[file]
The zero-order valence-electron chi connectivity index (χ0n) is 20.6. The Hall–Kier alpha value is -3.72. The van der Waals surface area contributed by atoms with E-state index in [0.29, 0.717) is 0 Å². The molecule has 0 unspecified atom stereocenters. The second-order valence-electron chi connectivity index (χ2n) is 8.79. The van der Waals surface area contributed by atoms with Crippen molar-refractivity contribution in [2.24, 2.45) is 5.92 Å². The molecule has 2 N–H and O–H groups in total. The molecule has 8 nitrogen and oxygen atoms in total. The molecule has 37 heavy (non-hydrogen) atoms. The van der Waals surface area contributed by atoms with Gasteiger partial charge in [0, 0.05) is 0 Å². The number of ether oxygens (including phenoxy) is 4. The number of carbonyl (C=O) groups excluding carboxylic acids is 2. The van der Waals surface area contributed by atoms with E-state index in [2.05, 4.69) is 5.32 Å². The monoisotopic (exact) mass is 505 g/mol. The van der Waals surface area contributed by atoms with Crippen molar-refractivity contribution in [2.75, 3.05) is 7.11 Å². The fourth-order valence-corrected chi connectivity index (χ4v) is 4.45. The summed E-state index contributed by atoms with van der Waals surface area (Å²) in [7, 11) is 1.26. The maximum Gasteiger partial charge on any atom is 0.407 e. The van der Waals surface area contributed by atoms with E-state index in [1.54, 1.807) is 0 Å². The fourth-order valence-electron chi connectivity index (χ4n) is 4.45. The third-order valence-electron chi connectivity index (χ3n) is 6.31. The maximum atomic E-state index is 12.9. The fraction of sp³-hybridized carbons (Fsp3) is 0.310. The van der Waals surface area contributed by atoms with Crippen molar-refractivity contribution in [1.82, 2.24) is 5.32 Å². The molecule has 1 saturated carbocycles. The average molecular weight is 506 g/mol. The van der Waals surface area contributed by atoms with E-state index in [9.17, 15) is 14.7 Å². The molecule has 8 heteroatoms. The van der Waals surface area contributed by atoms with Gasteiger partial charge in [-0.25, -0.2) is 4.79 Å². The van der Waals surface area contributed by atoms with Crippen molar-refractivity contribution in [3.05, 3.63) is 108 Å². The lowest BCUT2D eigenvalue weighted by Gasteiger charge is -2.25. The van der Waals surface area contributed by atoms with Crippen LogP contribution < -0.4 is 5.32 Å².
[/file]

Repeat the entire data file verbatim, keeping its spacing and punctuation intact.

The zero-order valence-electron chi connectivity index (χ0n) is 20.6. The Hall–Kier alpha value is -3.72. The van der Waals surface area contributed by atoms with E-state index in [0.29, 0.717) is 0 Å². The molecule has 0 unspecified atom stereocenters. The second-order valence-electron chi connectivity index (χ2n) is 8.79. The van der Waals surface area contributed by atoms with Crippen molar-refractivity contribution in [2.24, 2.45) is 5.92 Å². The molecule has 2 N–H and O–H groups in total. The molecule has 8 nitrogen and oxygen atoms in total. The molecule has 37 heavy (non-hydrogen) atoms. The van der Waals surface area contributed by atoms with Gasteiger partial charge in [0, 0.05) is 0 Å². The number of ether oxygens (including phenoxy) is 4. The number of carbonyl (C=O) groups excluding carboxylic acids is 2. The van der Waals surface area contributed by atoms with E-state index in [2.05, 4.69) is 5.32 Å². The monoisotopic (exact) mass is 505 g/mol. The van der Waals surface area contributed by atoms with Crippen molar-refractivity contribution in [2.75, 3.05) is 7.11 Å². The fourth-order valence-corrected chi connectivity index (χ4v) is 4.45. The summed E-state index contributed by atoms with van der Waals surface area (Å²) in [7, 11) is 1.26. The maximum Gasteiger partial charge on any atom is 0.407 e. The van der Waals surface area contributed by atoms with E-state index in [1.54, 1.807) is 0 Å². The fourth-order valence-electron chi connectivity index (χ4n) is 4.45. The third-order valence-electron chi connectivity index (χ3n) is 6.31. The maximum atomic E-state index is 12.9. The fraction of sp³-hybridized carbons (Fsp3) is 0.310. The van der Waals surface area contributed by atoms with Crippen molar-refractivity contribution in [1.82, 2.24) is 5.32 Å². The molecule has 1 saturated carbocycles. The average molecular weight is 506 g/mol. The van der Waals surface area contributed by atoms with E-state index in [9.17, 15) is 14.7 Å². The molecule has 8 heteroatoms. The van der Waals surface area contributed by atoms with Gasteiger partial charge in [-0.25, -0.2) is 4.79 Å². The van der Waals surface area contributed by atoms with Crippen molar-refractivity contribution in [3.05, 3.63) is 108 Å². The lowest BCUT2D eigenvalue weighted by Gasteiger charge is -2.25. The van der Waals surface area contributed by atoms with Crippen LogP contribution < -0.4 is 5.32 Å².